Men stand guard at a gas station near Bluefields, Nicaragua. Buying barrels of gas and using it to refuel smugglers' boats is a common way to make money.
Monkey Point is a tiny seaside village of about 280 people located 32 miles south of Bluefields. It’s nearly impossible to get to without a boat, and drug traffickers on their way from Colombia have been using it as a refueling station for some time, which has created an entire microindustry.
When I visited, gasoline in Bluefields, the closest town with gas stations, was $6 per gallon, and you can’t buy more than one barrel of gas without providing a photo ID, a measure the government adopted to combat drug trafficking. Those who make money by providing fuel to drug runners at Monkey Point get around this by simply using multiple people to buy barrels one at a time, which are then taken down the river to the remote rendezvous.
According to Jack Carter, a resident of Monkey Point, traffickers pay between $2,000 and $3,000 per boat for this service, and after subtracting the cost of the barrels and the gas used to transport them, the refueling crews generally get around just $200 apiece per boat. “The people aren’t making big money off this thing,” Carter told me. “But it’s something, you know?”
He explained that people in Monkey Point live primarily off of small-scale subsistence fishing and farming, which doesn’t bring in much cash, if any. Money made from refueling can be used to buy needed supplies, gas, clothes, rice, flour, and materials for boat maintenance, which is extremely important in an area with no roads. There are several refueling spots along the coast and the traffickers generally switch between them to evade authorities (they use Monkey Point less often than they used to) but despite the infrequency, difficulty, and illegal nature of the work, people still flock to it. They’re that hard up for cash.
“The people don’t like doing it. They don’t want to do it,” Carter said. “But there’s no roads, there’s no jobs, all the people can do is fish and plant. So they gotta take what they can.”
The beneficial economic effects of the drug trade for the communities along the coast were sporadic and unreliable—maybe you’d find a couple of kilos of coke on the beach, maybe Hayman would tip you lavishly for a service—but they were real. “You used to see people placing big bets for the baseball game,” Thompson said. “You [used to] see some more people buying things like stoves. But now, no. No more of that.”
The problem is not that the war on drugs has taken money out of Bluefields and the surrounding area, it’s that nothing has emerged to replace that money. The US donates about $3.5 million a year in military and police aid to Nicaragua, in addition to gifts like new boats for the navy and parachutes for the army. Russia is providing aid money on top of that—perhaps, analysts have speculated, in order to increase arms sales and undermine US influence in Latin America.
But none of that money ever ends up in the the hands of anyone in Bluefields.
Nicaragua doesn’t seem to care about building more infrastructure to attract investment on the Caribbean coast—residents I spoke to talked at great length about their plans to persuade officials to put an industrial fishery here to create a more dependable economy, but the government is notorious for ignoring the region’s mostly black and indigenous population; if the fishery does happen, it will be an exception to the rule. Meanwhile, a controversial canal to rival Panama’s has received a lot of press, but many doubt it will ever be built, and local indigenous leaders say it will do more harm than good.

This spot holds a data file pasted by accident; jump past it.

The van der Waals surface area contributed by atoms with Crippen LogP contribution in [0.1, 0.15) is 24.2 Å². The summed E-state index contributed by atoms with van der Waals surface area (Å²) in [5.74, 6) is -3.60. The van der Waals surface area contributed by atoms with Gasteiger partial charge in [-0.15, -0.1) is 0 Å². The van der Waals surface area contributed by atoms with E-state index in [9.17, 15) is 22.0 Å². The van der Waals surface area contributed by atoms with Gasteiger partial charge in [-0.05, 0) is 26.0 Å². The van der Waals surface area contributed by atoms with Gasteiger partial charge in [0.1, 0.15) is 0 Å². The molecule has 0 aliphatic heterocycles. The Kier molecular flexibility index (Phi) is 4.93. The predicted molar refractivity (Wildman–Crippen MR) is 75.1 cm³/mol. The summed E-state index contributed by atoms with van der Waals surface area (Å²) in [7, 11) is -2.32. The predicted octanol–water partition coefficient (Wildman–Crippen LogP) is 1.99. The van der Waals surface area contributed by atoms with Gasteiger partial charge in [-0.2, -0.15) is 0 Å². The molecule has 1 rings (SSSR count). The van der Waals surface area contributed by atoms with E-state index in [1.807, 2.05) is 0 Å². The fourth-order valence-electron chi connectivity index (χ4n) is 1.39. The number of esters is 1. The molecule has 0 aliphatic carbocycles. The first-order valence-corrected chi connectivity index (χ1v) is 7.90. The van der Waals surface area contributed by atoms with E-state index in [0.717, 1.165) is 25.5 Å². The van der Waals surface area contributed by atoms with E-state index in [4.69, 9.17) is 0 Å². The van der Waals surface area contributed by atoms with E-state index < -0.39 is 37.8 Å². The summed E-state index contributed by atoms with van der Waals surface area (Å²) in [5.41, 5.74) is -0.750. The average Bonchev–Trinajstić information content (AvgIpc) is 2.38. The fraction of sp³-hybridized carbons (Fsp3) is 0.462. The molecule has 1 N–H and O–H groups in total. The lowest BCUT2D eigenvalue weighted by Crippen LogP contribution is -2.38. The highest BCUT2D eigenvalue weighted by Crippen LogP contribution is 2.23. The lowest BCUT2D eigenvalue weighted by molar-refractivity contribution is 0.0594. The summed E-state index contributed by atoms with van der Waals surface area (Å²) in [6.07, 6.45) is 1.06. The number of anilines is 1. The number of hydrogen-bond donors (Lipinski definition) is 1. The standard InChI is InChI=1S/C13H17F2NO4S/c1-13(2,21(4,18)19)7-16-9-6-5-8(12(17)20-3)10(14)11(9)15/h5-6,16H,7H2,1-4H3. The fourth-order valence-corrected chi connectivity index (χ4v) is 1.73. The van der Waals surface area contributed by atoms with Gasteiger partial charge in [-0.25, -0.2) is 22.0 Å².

Charles Bell, a social activist from Bluefields, strongly believes that the government exploits and ignores blacks and indigenous people. But he also feels that the big-time traffickers have played the same game—they make a lot of money from smuggling drugs using local labor, but they have no interest in fixing the problems plaguing coastal communities.
“The people stay poor no matter what,” said Bell. “[Cartels] don’t do anything for the people, they just give them free stuff once in a while.”
As an example, he pointed to Little Corn Island, a popular tourist spot located a few miles off the coast that is rumored to be a sort of money laundering haven for drug traffickers. “They have beautiful hotels there. Everyone has a nice house, too,” he said. “But look at the school: nothing.” At the same time, he admits that some money is better than no money.
“People need something. What else are they gonna do?” he said.
Bell’s attitude of reluctant acceptance of the economic benefits of drug trafficking was shared by many people I spoke with. Nobody really likes the drug trade, of course. It generates misery, addiction, and violence, and getting involved with it could land you in prison or on the bad side of the cartels. But because the governments of both Nicaragua and the US have chosen to spend millions on fighting the war on drugs rather than building roads and other improvements in a region that sorely needs infrastructure, residents have few options. Drug traffickers aren’t the good guys in Bluefields, but the sad reality is that they’re often the only ones seeing to people’s immediate needs.
Follow Ray on Twitter: @RayDowns
More on the ins and outs of the international war on drugs: